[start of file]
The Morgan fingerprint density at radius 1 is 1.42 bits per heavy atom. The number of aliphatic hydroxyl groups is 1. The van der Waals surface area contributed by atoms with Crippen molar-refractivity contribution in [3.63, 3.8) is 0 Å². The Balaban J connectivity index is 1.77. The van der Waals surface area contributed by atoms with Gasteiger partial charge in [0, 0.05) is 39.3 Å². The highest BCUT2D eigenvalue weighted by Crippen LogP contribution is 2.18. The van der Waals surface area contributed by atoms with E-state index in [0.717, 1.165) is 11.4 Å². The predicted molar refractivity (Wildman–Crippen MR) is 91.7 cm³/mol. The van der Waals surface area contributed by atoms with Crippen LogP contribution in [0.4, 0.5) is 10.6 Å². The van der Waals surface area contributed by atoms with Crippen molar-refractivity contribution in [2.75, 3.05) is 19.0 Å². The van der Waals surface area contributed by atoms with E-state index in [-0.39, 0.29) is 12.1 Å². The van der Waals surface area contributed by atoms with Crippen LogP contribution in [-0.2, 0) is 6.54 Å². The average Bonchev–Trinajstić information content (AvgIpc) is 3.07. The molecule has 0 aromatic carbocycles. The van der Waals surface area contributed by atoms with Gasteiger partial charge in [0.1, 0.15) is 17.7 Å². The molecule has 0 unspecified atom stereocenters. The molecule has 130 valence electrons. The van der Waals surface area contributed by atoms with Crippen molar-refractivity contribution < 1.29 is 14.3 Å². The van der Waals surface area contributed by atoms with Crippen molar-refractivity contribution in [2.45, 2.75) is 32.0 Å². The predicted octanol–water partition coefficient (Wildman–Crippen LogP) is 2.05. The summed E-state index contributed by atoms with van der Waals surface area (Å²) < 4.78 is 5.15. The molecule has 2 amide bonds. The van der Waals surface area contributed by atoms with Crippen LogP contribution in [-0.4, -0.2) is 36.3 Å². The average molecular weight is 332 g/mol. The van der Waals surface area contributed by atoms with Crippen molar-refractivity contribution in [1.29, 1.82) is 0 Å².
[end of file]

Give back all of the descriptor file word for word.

The Morgan fingerprint density at radius 1 is 1.42 bits per heavy atom. The number of aliphatic hydroxyl groups is 1. The van der Waals surface area contributed by atoms with Crippen molar-refractivity contribution in [3.63, 3.8) is 0 Å². The Balaban J connectivity index is 1.77. The van der Waals surface area contributed by atoms with Gasteiger partial charge in [0, 0.05) is 39.3 Å². The highest BCUT2D eigenvalue weighted by Crippen LogP contribution is 2.18. The van der Waals surface area contributed by atoms with E-state index in [0.717, 1.165) is 11.4 Å². The predicted molar refractivity (Wildman–Crippen MR) is 91.7 cm³/mol. The van der Waals surface area contributed by atoms with Crippen LogP contribution in [0.4, 0.5) is 10.6 Å². The van der Waals surface area contributed by atoms with Crippen molar-refractivity contribution in [2.75, 3.05) is 19.0 Å². The van der Waals surface area contributed by atoms with E-state index in [-0.39, 0.29) is 12.1 Å². The van der Waals surface area contributed by atoms with Crippen LogP contribution in [-0.2, 0) is 6.54 Å². The average Bonchev–Trinajstić information content (AvgIpc) is 3.07. The molecule has 0 aromatic carbocycles. The van der Waals surface area contributed by atoms with Gasteiger partial charge in [0.1, 0.15) is 17.7 Å². The molecule has 0 unspecified atom stereocenters. The molecule has 130 valence electrons. The van der Waals surface area contributed by atoms with Crippen molar-refractivity contribution < 1.29 is 14.3 Å². The van der Waals surface area contributed by atoms with Crippen molar-refractivity contribution in [2.45, 2.75) is 32.0 Å². The predicted octanol–water partition coefficient (Wildman–Crippen LogP) is 2.05. The summed E-state index contributed by atoms with van der Waals surface area (Å²) < 4.78 is 5.15. The molecule has 2 amide bonds. The van der Waals surface area contributed by atoms with Crippen LogP contribution in [-0.4, -0.2) is 36.3 Å². The average molecular weight is 332 g/mol. The van der Waals surface area contributed by atoms with Crippen molar-refractivity contribution in [1.29, 1.82) is 0 Å².